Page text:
Ensuring your worksite's preparedness for an active shooter incident
By Jeff Kuester, Risk Control Manager, CRM
Employers today must thoroughly plan for a variety of crises that can significantly disrupt business, from natural disasters to data breaches. One crisis for which all employers need to be more adequately prepared is an active shooter incident.
In 2012, a soon-to-be-fired employee went on a shooting spree at a small employer’s facility in Minneapolis, killing six people before taking his own life. In a subsequent lawsuit filed by one victim’s family, prosecutors alleged that the company should have been better prepared. Prosecutors said management should have known that the employee was potentially dangerous and should have had extra security and cameras in place on the day the shooter was to be fired. After a judge allowed two negligence counts against the company to proceed, the company settled the case in September 2014 for an undisclosed amount.1, 2
Active shooter incidents such as this comprise a relatively small percentage of workplace violence, but the number of incidents has been steadily increasing. According to the FBI, there were 20 active shooter incidents in 2014 and again in 2015 – an increase from 17 in 2013.3 An earlier study from the bureau reported more than 160 active shooter incidents between 2000 and 2013, with more than 1,040 casualties as a result of those incidents.4
Despite their relative infrequency, it’s imperative for employers to be prepared for a potential incident and its aftermath. This includes having proper policies and procedures – along with a well-developed plan for business continuity and risk financing – which are actively supported by management (see below for best practices).
Risk financing and insurance
As tragic and horrific as active shooter incidents are, employers often give little thought to a significant part of an incident – the aftermath. For a company and its employees, picking up the pieces after an incident has significant emotional and financial impacts. These include medical and funeral costs, lost wages, business interruption, potential liability, and potential lawsuits. Employers need to review their risk financing to consider how they will pay for these potential expenses and recover any lost revenue.
What you should know:
- One of the most common misconceptions many employers have about insurance related to an active shooter incident is that their property and casualty policy, or general liability policy, will respond. This may not be the case. Traditional insurance policies were never intended to cover active shooter incidents. The industry has not agreed on what an incident is and what is covered. There is very little case law precedent.
- Even with a terrorism endorsement on a policy, an employer still may not be covered, because not all active shooter incidents are considered terrorism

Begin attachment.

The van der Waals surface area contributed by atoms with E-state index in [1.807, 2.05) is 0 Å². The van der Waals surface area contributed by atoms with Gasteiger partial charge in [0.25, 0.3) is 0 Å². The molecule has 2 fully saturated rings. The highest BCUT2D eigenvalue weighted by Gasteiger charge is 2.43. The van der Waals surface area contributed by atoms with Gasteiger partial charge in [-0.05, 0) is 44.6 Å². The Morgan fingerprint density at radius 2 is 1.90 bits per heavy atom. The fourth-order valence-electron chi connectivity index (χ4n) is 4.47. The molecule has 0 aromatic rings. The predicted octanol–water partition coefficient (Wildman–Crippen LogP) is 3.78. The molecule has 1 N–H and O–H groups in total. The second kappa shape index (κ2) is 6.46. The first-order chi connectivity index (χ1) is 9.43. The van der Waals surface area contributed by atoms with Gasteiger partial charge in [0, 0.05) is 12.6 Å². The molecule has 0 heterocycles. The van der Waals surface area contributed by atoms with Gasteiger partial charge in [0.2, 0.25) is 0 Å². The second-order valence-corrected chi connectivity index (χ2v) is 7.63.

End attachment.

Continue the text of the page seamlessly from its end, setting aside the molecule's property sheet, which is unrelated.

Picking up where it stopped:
- Due to the increased frequency of active shooter incidents, the insurance market has begun to recognize this gray coverage area and offers stand-alone policies addressing attacks using deadly weapons.
- These policies typically include pre- and post-incident services, such as risk assessments, crisis management and public relations consulting, incident response, and post-incident counseling services.
- Policies include coverage options into the millions, if necessary, but will offer lower limits to maintain affordability.
Best practices to help prepare your organization
Have a written workplace violence policy in place:
In many active shooter incidents, telling signs of the impending violence were likely present prior to the incident. A policy is a preventive measure that may stop an active shooter long before an incident takes place.
Develop an emergency action plan (EAP):
An EAP should include specific written, predetermined responses to different types of emergencies, including an active shooter scenario. Employers should review and test the EAP at least annually.
Perform a threat analysis/security assessment:
A comprehensive assessment and analysis should include a physical assessment of the facility and surrounding areas. This includes reviewing:
- Crime data for operational locations
- Access and controls
- Previous incidents
- Existing employee behaviors
Develop a Human Resource policy on workplace violence:
Policies regarding hiring, firing, and employment should include background checks for new hires, workplace violence reporting procedures, workplace violence investigation policy and procedures, alternative dispute resolution procedures, and high-risk termination procedures.
Train supervisors and employees:
Training programs should include reviewing policy and reporting procedures, signs and behaviors leading to potential workplace violence, active shooter scenarios including the sound of gunshots, response to active shooter incidents, and post-incident procedures. This training would include instruction for employees on the run, hide, fight concept, outlined in a Department of Homeland Security bulletin.5 Ideally, employers should conduct live practice drills for all likely emergency scenarios in their EAP, including active shooter incidents.
Assess coverage gaps:
Have your broker review your current policies to determine whether there are coverage gaps you need to address.